Iranian national charged with illegal U.S. exports
Amin Ravan, an Iranian citizen, and his Iran-based company, IC Market Iran (IMI), have been charged Tuesday with conspiracy to defraud the United States, smuggling, and violating the Arms Export Control Act (AECA) in connection with the illegal export of 55 military antennas from the United States to Singapore and Hong Kong, the U.S. Justice Department said.
According to court documents, Ravan was based in Iran and at various times acted as an agent of IMI in Iran and an agent of Corezing International, Pte, Ltd., a company based in Singapore that also maintained offices in Hong Kong and China.
On Oct. 10, Ravan was arrested by authorities in Malaysia in connection with a U.S. provisional arrest warrant. The United States is seeking to extradite him from Malaysia to stand trial in the District of Columbia.
If convicted of the charges, Ravan faces up to 20 years in prison for the AECA violation, 10 years in prison for the smuggling charge and five years in prison for the conspiracy charge.
According to the indictment, in late 2006 and early 2007, Ravan attempted to procure for shipment to Iran export-controlled antennas made by a company in Massachusetts, through an intermediary in Iran. The antennas sought by Ravan were cavity-backed spiral antennas suitable for airborne or shipboard direction finding systems or radar warning receiver applications, as well as biconical antennas that are suitable for airborne and shipboard environments, including in several military aircraft, the Justice Department said.
After his first unsuccessful attempt, Ravan joined with two co-conspirators at Corezing in Singapore so that Corezing would contact the Massachusetts company and obtain the antennas on behalf of Ravan for shipment to Iran. When Corezing was unable to buy the export-controlled antennas from the Massachusetts firm, “Corezing then contacted another individual in the United States who was ultimately able to obtain these items from the Massachusetts firm by slightly altering the frequency range of the antennas to avoid detection by the company’s export compliance officer,” the department said.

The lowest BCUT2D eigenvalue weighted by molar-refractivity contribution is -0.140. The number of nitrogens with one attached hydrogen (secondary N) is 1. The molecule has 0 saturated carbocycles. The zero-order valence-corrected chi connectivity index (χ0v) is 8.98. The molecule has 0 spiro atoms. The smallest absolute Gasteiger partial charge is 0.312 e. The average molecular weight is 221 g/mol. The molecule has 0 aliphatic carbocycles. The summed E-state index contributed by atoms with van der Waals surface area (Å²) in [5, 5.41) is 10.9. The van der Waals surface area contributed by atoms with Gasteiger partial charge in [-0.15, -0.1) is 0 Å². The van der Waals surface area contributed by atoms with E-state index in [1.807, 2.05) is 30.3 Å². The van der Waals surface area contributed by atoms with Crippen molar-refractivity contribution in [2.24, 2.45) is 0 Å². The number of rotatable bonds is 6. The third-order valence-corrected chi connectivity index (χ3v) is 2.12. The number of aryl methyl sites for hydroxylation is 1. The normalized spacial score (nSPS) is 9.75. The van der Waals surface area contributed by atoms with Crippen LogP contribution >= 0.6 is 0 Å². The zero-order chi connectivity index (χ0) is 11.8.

In March 2007, Ravan and the co-conspirators at Corezing agreed on a purchase price of $86,750 for 50 antennas from the United States and discussed structuring payment from Ravan to his Corezing co-conspirators in a way that would avoid transactional delays caused by the Iran embargo. Ultimately, between July and September 2007, a total of 50 cavity-backed spiral antennas and five biconical antennas were exported from the United States to Corezing in Singapore and Hong Kong.
The indictment noted that no party to these transactions - including Ravan or IMI - ever applied for or received a license from the State Department’s Directorate of Defense Trade Controls to export any of these antennas from the United States to Singapore or Hong Kong.
Two of Ravan’s co-conspirators, Lim Kow Seng, or “Eric Lim,” and Hia Soo Gan Benson, or “Benson Hia,” principals of Corezing, have been charged in a separate indictment in the District of Columbia in connection with this transaction involving the export of military antennas to Singapore and Hong Kong. The two Corezing principals were arrested in Singapore last year and the United States is seeking their extradition.